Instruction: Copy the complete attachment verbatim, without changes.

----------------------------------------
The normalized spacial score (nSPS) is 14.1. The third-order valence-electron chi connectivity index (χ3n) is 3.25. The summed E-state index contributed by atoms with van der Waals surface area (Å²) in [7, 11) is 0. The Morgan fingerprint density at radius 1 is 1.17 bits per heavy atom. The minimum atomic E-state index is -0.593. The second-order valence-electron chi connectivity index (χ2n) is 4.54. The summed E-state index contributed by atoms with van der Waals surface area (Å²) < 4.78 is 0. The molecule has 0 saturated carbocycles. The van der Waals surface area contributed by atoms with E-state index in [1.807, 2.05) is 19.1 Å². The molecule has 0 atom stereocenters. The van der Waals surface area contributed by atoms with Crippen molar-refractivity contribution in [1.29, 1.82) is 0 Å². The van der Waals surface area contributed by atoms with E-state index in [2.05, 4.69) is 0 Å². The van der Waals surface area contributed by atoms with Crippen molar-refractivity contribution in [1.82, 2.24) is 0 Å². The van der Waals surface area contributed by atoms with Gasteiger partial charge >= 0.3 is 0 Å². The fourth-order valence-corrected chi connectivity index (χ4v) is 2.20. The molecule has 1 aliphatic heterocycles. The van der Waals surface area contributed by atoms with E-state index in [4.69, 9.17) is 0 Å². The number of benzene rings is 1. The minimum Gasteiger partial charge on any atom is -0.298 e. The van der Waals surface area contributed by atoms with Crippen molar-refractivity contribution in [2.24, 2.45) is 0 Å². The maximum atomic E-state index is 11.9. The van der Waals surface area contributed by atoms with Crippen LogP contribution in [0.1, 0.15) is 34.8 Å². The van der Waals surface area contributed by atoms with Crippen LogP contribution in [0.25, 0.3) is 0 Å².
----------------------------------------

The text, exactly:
The normalized spacial score (nSPS) is 14.1. The third-order valence-electron chi connectivity index (χ3n) is 3.25. The summed E-state index contributed by atoms with van der Waals surface area (Å²) in [7, 11) is 0. The Morgan fingerprint density at radius 1 is 1.17 bits per heavy atom. The minimum atomic E-state index is -0.593. The second-order valence-electron chi connectivity index (χ2n) is 4.54. The summed E-state index contributed by atoms with van der Waals surface area (Å²) < 4.78 is 0. The molecule has 0 saturated carbocycles. The van der Waals surface area contributed by atoms with E-state index in [1.807, 2.05) is 19.1 Å². The molecule has 0 atom stereocenters. The van der Waals surface area contributed by atoms with Crippen molar-refractivity contribution in [1.29, 1.82) is 0 Å². The van der Waals surface area contributed by atoms with E-state index in [2.05, 4.69) is 0 Å². The van der Waals surface area contributed by atoms with Crippen molar-refractivity contribution in [1.82, 2.24) is 0 Å². The van der Waals surface area contributed by atoms with Gasteiger partial charge >= 0.3 is 0 Å². The fourth-order valence-corrected chi connectivity index (χ4v) is 2.20. The molecule has 1 aliphatic heterocycles. The van der Waals surface area contributed by atoms with E-state index in [4.69, 9.17) is 0 Å². The number of benzene rings is 1. The minimum Gasteiger partial charge on any atom is -0.298 e. The van der Waals surface area contributed by atoms with Crippen molar-refractivity contribution in [2.24, 2.45) is 0 Å². The maximum atomic E-state index is 11.9. The van der Waals surface area contributed by atoms with Crippen LogP contribution in [0.1, 0.15) is 34.8 Å². The van der Waals surface area contributed by atoms with Crippen LogP contribution in [0.25, 0.3) is 0 Å².